Available for download is our May edition of the Technology Times newsletter.
In this edition:
Available for download is our May edition of the Technology Times newsletter.
In this edition:
In thinking about instructional design, and more specifically a systems-derived approach such as the model created by Walter Dick, Lou Carey, and James Cary, I wanted to think about how we as educators improve what we do about student learning, from one iteration to the next.
There’s something very personal about teaching students. Our assessment about how learning went, relying of course upon our teaching, is concerned with the individuals for whom we’ve designed the instruction. The same delivery, materials, and information with one group might have very different learning outcomes than with another. That’s a variation most educators understand. Each of us is unique and every student brings a unique set of experiences with them to school. That’s not to say they are all totally different, but they are, either by a small bit, or a lot, unique. That’s because, I believe (as a constructivist), knowledge is something we create in our brains. It’s unique to us because it’s built upon our own experiences, from our own perspectives.
In the so-called Dick and Carey model, they include a loop to “design and conduct formative evaluation of instruction,” at least they do so in their fifth edition of their book (2001, Addison-Wesley). (To be fair, several editions have come out since then.) So to be clear, that’s not “do formative assessment of student learning” but rather “do formative assessment of your instruction.”
In many ways, teachers conduct this type of analysis by checking to see what stuck with students and what did not. What didn’t they remember, or conceptualize? What couldn’t they work with in the context of a project? As much as we rely upon this to correct faulty instruction, it really isn’t an assessment of the instruction as much as it is an assessment of the intended behaviors. It’s easy to see that something didn’t work. But it takes more research to find out why.
That’s why I considered involving student feedback as part of the instruction cycle in projects. In theory finding out what students thought about a learning experience sounds like a good idea, I think. Student preferences may be helpful in designing future instruction, but more so, I believe it would be interesting to know if students experienced their learning in the ways we had designed them.
That said, not all student feedback mechanisms guarantee a change in instructional quality. But it doesn’t mean that the act of collecting feedback is sour; feedback must be reviewed, hopefully understood, and with a plan to adjust and adapt to that feedback.
In Rankin’s model of cubic learning, he divides the components of learning into three “dimensions,” and in this example, he examines “content” in depth. I think this dimension is easy to reflect upon, especially so in terms of “delivered” to “created.”
With full disclosure, these are examples I created independent from the author, so I’m applying my own interpretation to these terms. In the first, I’m not just telling you the answers and asking you to write them down; I’m asking you to do “a little work” to see if you understand what themes are in literature. It’s more or less a comprehension check. It’s directed because I already focused you in on what you were responsible for knowing, or “filling in.” My direction is a type of scaffold.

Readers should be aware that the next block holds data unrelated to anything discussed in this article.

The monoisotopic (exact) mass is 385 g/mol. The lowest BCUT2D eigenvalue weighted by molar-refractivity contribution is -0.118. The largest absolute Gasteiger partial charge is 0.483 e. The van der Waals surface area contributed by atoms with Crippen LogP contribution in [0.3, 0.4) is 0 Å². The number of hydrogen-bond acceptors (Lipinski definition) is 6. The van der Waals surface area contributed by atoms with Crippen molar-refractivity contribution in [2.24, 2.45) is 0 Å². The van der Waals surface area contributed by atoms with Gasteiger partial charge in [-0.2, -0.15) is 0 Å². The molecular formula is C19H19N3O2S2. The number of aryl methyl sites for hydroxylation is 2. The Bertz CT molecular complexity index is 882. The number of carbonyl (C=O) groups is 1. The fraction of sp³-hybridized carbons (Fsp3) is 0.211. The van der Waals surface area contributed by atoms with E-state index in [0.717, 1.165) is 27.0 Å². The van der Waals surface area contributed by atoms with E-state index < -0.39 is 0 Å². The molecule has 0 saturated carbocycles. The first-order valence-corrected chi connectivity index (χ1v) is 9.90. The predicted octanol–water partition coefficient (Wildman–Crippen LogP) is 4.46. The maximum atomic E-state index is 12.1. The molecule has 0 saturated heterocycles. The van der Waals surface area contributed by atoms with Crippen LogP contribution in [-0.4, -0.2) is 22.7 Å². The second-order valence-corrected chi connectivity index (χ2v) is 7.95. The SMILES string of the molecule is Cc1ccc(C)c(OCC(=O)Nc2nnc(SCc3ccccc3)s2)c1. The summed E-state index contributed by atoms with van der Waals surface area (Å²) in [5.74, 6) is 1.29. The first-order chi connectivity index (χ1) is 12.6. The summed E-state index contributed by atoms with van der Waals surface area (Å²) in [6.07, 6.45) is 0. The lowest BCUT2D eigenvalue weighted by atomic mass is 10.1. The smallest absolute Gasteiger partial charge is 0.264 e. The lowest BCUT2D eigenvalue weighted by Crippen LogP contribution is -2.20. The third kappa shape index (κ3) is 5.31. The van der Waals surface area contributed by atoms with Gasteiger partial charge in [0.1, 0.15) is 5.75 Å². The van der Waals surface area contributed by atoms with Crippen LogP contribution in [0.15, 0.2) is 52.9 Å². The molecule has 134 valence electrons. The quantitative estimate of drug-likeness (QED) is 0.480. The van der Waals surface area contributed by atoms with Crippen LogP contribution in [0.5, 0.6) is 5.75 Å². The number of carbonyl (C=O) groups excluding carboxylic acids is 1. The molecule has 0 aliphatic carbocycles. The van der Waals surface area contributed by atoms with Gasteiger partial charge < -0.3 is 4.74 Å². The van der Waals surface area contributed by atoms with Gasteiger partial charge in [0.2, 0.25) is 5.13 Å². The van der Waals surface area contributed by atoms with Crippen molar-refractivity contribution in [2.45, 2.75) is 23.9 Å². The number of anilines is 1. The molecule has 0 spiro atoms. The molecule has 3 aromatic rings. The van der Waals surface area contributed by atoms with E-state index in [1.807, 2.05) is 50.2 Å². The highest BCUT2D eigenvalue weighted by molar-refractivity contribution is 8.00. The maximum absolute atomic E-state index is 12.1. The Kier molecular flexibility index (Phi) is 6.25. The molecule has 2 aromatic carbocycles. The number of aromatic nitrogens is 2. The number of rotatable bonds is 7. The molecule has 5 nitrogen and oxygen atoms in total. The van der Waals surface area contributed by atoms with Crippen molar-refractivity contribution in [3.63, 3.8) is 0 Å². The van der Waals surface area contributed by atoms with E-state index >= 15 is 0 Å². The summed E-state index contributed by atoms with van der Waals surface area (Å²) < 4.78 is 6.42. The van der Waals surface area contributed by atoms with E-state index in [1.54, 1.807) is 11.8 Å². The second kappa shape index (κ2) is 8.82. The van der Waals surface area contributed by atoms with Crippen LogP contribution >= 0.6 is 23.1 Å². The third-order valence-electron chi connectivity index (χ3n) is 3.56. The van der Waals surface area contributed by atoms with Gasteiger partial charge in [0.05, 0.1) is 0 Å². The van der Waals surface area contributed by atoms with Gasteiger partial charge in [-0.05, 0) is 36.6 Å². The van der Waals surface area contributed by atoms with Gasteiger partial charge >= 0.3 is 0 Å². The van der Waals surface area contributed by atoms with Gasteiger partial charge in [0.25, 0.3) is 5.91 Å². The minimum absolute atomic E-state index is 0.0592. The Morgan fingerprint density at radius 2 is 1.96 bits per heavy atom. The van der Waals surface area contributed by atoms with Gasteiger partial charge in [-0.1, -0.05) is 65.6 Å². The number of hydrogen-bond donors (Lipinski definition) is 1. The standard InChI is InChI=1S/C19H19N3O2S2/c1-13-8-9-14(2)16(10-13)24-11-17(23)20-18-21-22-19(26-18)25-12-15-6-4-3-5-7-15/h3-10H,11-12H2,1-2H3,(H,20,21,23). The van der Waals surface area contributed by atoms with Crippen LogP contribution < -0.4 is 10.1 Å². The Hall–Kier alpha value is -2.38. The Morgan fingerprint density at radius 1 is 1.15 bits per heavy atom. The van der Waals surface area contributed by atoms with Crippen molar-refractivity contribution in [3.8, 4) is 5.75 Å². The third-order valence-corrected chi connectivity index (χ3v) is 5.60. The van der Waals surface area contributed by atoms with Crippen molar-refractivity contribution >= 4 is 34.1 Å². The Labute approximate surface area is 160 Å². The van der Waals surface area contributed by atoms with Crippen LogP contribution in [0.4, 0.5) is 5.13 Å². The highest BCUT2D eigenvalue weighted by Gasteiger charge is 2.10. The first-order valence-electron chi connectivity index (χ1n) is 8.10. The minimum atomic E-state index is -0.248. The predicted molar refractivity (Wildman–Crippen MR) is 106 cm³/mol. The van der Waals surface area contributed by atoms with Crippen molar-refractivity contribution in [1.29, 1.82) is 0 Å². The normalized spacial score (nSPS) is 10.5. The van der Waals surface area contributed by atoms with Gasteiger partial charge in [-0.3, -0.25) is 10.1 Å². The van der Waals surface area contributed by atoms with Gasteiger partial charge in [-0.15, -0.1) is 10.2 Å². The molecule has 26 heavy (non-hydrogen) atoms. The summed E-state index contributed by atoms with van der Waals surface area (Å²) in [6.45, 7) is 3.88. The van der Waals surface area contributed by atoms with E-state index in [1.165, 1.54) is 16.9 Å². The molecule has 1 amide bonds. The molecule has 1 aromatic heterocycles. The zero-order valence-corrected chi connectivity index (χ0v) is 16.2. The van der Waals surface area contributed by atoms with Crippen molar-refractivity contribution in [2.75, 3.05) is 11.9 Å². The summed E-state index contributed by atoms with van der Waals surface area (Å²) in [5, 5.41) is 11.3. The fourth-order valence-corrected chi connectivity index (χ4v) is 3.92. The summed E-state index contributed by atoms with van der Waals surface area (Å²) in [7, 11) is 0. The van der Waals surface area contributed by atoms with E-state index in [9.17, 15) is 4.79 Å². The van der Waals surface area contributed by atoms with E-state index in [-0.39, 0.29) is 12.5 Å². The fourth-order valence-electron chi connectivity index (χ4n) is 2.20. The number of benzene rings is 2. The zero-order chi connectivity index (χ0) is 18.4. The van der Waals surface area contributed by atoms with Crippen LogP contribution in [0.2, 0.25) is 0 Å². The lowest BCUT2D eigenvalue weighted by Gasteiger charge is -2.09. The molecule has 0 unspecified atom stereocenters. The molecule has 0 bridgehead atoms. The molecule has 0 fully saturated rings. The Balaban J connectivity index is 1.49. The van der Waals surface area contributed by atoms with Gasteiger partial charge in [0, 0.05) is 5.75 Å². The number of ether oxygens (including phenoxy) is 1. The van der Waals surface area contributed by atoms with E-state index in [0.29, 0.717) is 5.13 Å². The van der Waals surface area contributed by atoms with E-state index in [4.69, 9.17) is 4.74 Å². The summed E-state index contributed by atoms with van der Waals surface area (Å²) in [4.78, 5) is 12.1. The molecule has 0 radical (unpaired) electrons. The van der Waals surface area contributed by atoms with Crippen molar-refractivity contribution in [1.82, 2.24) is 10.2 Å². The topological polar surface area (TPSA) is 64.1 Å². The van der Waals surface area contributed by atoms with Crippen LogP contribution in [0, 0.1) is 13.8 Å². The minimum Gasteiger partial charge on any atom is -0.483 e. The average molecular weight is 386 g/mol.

To move beyond, toward “discovered,” I might say, “there are three major themes in this book. Identify the three themes and provide examples that support your answers.” It’s still black and white information, but now you’re responsible for digging it all up. It’s evaluation, from Bloom’s taxonomy.
In my “created” example your essay (paper, thesis, etc.) is a created work. Analysis is a higher cognitive skill; but you are practicing a skill. The result of that skill is the analysis itself, in the form of a five, or maybe seven-page essay. We might expect a student to go through this content study at the stages that preceded “created” in multiple stages of practice before they’d be ready for “creation.” (For instance, in the sixth grade the concept of themes might be delivered; in seventh grade, they are directed, and in freshman English, you write the paper I described).
Here’s my question: Are students experiencing the level(s) of depth in their learning that you in fact designed? Isn’t the point of the Dick and Carey “instructional formative assessment” to assess the instruction? Generating an intended behavior isn’t a bad check, but are students comfortable at the level we’ve chosen? And what should it mean if they are not? An adjustment should be made, I’d hope we’d surmise. Good feedback might be “this was a boring exercise for me, and I wasn’t challenged.” Or “I struggled with this. I was only successful because you reframed it for me and provided a scaffold.” (Yes, I know I’m betting big that students would talk to us like that, but that’s not my point. My point is the feedback can help us improve instruction, individualize it in some cases, and maybe even provide opportunities to make it personal.)
Asking for feedback on your teaching at the end of the year is too late. Many teachers know already what they think their students will say. We ask very general questions and highlights and rough spots are likely smoothed out in such “end of course” questionnaires.
Instead, what if we had three types of surveys.
Consider the third. (And by survey, I don’t mean these all have to be a Google Form. We can survey students by asking them just a few questions.) Things I think we should know are:
Interesting questions. And given more time, I could come up with more.
If a teacher could use feedback loops like this often, there’d be no rationale for an “end of course” survey. Students would know their teacher cares, at least in part because they are responsive to their learning needs, and they design instruction that addresses a student’s prior knowledge and preparedness for depth.